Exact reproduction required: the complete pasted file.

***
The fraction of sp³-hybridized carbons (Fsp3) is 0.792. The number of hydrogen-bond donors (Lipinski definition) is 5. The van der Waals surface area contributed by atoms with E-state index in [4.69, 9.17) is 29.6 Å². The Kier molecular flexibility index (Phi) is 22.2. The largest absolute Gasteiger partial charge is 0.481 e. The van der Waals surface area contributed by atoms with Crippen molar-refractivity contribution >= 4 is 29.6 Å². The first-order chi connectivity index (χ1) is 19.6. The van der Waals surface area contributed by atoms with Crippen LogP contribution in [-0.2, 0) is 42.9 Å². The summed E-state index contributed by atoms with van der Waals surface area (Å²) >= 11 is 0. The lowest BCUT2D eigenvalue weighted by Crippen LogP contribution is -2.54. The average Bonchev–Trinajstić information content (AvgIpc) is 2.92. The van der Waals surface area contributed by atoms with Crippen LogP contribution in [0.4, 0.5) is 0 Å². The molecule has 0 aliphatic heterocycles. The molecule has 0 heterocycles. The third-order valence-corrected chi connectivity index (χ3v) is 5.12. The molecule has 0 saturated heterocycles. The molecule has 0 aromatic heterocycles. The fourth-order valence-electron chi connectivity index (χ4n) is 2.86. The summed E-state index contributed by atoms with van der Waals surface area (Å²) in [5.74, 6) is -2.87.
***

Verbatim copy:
The fraction of sp³-hybridized carbons (Fsp3) is 0.792. The number of hydrogen-bond donors (Lipinski definition) is 5. The van der Waals surface area contributed by atoms with E-state index in [4.69, 9.17) is 29.6 Å². The Kier molecular flexibility index (Phi) is 22.2. The largest absolute Gasteiger partial charge is 0.481 e. The van der Waals surface area contributed by atoms with Crippen molar-refractivity contribution >= 4 is 29.6 Å². The first-order chi connectivity index (χ1) is 19.6. The van der Waals surface area contributed by atoms with Crippen LogP contribution in [-0.2, 0) is 42.9 Å². The summed E-state index contributed by atoms with van der Waals surface area (Å²) >= 11 is 0. The lowest BCUT2D eigenvalue weighted by Crippen LogP contribution is -2.54. The average Bonchev–Trinajstić information content (AvgIpc) is 2.92. The van der Waals surface area contributed by atoms with Crippen LogP contribution in [0.4, 0.5) is 0 Å². The molecule has 0 aliphatic heterocycles. The molecule has 0 heterocycles. The third-order valence-corrected chi connectivity index (χ3v) is 5.12. The molecule has 0 saturated heterocycles. The molecule has 0 aromatic heterocycles. The fourth-order valence-electron chi connectivity index (χ4n) is 2.86. The summed E-state index contributed by atoms with van der Waals surface area (Å²) in [5.74, 6) is -2.87.